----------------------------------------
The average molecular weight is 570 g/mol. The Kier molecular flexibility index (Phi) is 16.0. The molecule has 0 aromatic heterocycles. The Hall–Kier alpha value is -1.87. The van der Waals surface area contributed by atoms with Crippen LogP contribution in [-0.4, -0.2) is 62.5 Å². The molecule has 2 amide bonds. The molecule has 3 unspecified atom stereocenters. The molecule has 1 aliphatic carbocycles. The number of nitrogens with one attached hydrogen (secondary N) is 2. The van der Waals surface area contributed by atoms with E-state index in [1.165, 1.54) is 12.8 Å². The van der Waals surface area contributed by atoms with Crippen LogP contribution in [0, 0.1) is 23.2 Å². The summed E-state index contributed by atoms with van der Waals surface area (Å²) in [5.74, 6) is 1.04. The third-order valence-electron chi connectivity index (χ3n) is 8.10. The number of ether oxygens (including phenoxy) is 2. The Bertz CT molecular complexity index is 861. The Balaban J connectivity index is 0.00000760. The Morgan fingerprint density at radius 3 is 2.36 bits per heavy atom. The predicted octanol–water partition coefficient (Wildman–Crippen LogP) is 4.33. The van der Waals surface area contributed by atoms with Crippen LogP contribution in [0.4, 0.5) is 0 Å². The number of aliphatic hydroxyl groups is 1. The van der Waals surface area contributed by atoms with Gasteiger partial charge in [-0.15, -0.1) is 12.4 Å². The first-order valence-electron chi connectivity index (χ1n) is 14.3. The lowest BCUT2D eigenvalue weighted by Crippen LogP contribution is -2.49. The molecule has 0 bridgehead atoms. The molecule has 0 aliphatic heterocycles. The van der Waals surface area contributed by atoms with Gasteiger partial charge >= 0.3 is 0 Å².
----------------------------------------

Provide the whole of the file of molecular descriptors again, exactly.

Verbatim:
The average molecular weight is 570 g/mol. The Kier molecular flexibility index (Phi) is 16.0. The molecule has 0 aromatic heterocycles. The Hall–Kier alpha value is -1.87. The van der Waals surface area contributed by atoms with Crippen LogP contribution in [-0.4, -0.2) is 62.5 Å². The molecule has 2 amide bonds. The molecule has 3 unspecified atom stereocenters. The molecule has 1 aliphatic carbocycles. The number of nitrogens with one attached hydrogen (secondary N) is 2. The van der Waals surface area contributed by atoms with E-state index in [1.165, 1.54) is 12.8 Å². The van der Waals surface area contributed by atoms with Crippen LogP contribution in [0, 0.1) is 23.2 Å². The summed E-state index contributed by atoms with van der Waals surface area (Å²) in [5.74, 6) is 1.04. The third-order valence-electron chi connectivity index (χ3n) is 8.10. The number of ether oxygens (including phenoxy) is 2. The Bertz CT molecular complexity index is 861. The Balaban J connectivity index is 0.00000760. The Morgan fingerprint density at radius 3 is 2.36 bits per heavy atom. The predicted octanol–water partition coefficient (Wildman–Crippen LogP) is 4.33. The van der Waals surface area contributed by atoms with Crippen LogP contribution in [0.4, 0.5) is 0 Å². The number of aliphatic hydroxyl groups is 1. The van der Waals surface area contributed by atoms with Gasteiger partial charge in [-0.15, -0.1) is 12.4 Å². The first-order valence-electron chi connectivity index (χ1n) is 14.3. The lowest BCUT2D eigenvalue weighted by Crippen LogP contribution is -2.49. The molecule has 0 bridgehead atoms. The molecule has 0 aliphatic heterocycles. The van der Waals surface area contributed by atoms with Gasteiger partial charge >= 0.3 is 0 Å².